Adding the Value: Business Valuation Expertise in Divorce Litigation

When going through a divorce, determining the marital value of private business interests can often get tricky – this is especially true if one spouse has a separate ownership interest in a business. An active/passive appreciation study is often required in matrimonial litigation when an existing business or business interest is owned by one spouse prior to the marriage, or is gifted or bequeathed to one spouse during the marriage. The majority of states have matrimonial laws that dictate that the preexisting, gifted or inherited business interest remains the separate property of the owning spouse, however, the marital estate can gain an equitable interest in increases in value during the marriage that are caused by marital funds or active efforts of one or both spouses. Sound tricky? That’s because it is – and that’s why experienced business valuation experts are essential.

It is important to note that an active/passive appreciation study includes business valuations – but it goes much further and it is much more complicated. In an active/passive appreciation study, one must consider the traditionally applied relevant valuation approaches and methods, but along a time continuum, rather than just at a particular point in time. Additionally, the discovery process is more in-depth as there typically is a longer time period for which information must be gathered. This process can include interviews with multiple individuals, even including former employees who left the company years earlier. Through diligent research and analysis, the valuation expert must be able to identify the main drivers that measurably impacted the changes in value and determine the relative impact of each value driver between different points in time.

Divorce attorneys would be wise to bring in a business valuation expert who has deep business valuation experience and training early on in the process to perform multiple valuations that could possibly date back decades. I also recommend that the expert have specific experience in active/passive appreciation studies due to the numerous interacting variables in the company being appraised, as well as the need to be aware of and take into consideration relevant state statute and case law. It is crucial for the legal team and the business valuation expert to work closely together, as many state statutes provide only high-level parameters and limited specifics regarding active/passive analyses. It is the legal team’s role to provide legal guidance to the business valuation expert on the interpretation of the relevant statutory and case law. Teamwork between the legal team and the business valuation expert is essential to the efficient development of a relevant, reliable and defensible active/passive appreciation study.

If you are interested in learning more about how you can strengthen your case with a business valuation expert, or want to learn more about our services and our team, please contact us.

Strengthen Waged-Based Loss Cases with a Forensic Accounting Expert Sooner Rather than Later

I have worked in investigative financial consulting for more than 17 years, and during my tenure I have worked with attorneys in a variety of capacities to provide financial consulting and expert support in a broad range of personal and corporate disputes. One of those capacities includes serving as a forensic accounting expert on cases involving wage-based losses.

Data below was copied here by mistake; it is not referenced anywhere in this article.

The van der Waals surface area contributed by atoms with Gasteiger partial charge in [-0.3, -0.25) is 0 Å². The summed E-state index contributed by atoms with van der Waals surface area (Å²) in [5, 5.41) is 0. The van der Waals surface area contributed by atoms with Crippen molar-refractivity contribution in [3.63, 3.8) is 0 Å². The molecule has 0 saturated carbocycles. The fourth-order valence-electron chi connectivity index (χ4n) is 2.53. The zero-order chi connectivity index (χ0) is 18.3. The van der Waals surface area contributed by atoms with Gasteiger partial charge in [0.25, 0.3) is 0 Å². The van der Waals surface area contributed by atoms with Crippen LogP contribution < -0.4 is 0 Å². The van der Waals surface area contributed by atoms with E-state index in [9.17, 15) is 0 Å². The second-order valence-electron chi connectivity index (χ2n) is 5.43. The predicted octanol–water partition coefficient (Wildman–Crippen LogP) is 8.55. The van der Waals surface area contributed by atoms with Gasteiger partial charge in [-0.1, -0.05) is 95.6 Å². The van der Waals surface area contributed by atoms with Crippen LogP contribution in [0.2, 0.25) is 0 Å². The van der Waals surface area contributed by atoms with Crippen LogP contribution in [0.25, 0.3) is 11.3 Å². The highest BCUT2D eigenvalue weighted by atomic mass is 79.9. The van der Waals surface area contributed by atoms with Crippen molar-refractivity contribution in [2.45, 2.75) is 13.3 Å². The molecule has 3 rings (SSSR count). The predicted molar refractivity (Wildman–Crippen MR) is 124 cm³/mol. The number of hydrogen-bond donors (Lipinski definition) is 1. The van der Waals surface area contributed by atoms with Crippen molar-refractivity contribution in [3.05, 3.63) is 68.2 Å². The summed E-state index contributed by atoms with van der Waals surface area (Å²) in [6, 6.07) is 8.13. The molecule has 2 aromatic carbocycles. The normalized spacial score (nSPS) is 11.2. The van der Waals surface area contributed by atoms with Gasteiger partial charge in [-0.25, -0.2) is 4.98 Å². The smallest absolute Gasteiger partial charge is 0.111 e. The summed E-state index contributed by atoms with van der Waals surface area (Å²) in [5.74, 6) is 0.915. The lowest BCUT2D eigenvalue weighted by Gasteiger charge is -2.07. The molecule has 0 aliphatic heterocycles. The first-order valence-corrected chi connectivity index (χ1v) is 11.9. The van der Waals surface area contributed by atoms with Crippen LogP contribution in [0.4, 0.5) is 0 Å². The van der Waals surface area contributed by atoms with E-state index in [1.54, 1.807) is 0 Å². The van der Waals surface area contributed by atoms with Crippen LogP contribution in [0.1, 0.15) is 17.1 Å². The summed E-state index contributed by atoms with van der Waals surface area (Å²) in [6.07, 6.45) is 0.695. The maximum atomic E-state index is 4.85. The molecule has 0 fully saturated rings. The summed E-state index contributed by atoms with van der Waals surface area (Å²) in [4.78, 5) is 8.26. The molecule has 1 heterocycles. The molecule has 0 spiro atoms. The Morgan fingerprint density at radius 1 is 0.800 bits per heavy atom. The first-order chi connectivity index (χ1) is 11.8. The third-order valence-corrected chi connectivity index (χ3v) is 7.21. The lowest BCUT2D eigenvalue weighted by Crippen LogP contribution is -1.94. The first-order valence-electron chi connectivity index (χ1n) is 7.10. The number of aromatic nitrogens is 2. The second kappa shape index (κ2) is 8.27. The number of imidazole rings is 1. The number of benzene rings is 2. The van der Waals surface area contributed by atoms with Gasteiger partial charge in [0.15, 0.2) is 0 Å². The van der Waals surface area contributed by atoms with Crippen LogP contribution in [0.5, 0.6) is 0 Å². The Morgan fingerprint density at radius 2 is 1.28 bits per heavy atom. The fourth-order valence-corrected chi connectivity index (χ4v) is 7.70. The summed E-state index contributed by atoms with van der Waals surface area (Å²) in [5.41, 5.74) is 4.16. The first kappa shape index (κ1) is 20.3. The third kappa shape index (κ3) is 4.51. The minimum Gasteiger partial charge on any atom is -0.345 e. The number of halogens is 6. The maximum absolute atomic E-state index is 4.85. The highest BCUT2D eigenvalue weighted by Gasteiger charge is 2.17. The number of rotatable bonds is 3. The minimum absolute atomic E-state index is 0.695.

For these types of cases, attorneys’ first instincts may be to perform the wage-based losses in-house, as the methodology to calculate seems rather straightforward. However, to avoid overlooking potential losses and increase credibility, I advise bringing in a forensic accounting expert to the case. A forensic accounting expert can provide an objective third-party perspective and financial expertise to the wage-based losses. This expert also can testify in court, adding credence to the basis of the loss calculations.

Damages for wage-based losses typically are comprised of two components:

1. Past Loss of Earnings – the earnings lost from the date of injury to the date of trial
2. Future Loss of Earnings – the earnings lost from the trial through the loss period

Depending on the facts and circumstances of the case, the variables necessary to calculate past and future loss of earnings generally include base wage, employer paid fringe benefits, work life expectancy, life expectancy, mitigation, growth factors and a discount rate.

Recently, I worked closely on a case in North Carolina where three former employees claimed wrongful termination, alleging the reason behind their termination to be their reporting of corruption in their department to state officials.

I was hired by the plaintiffs to perform waged-based losses as well as serve as an expert witness, testifying in court in regard to the damages calculated.

After an eight-day trial, the verdict came in and the jury awarded compensatory and punitive damages to each of the plaintiffs, totaling more than $4 million in damages to the three former employees. The damages awarded were waged-based losses, including past and future loss of earnings, and emotional distress.

If you are interested in strengthening your case with a forensic accounting expert and/or want to learn more about our services and team, please contact us.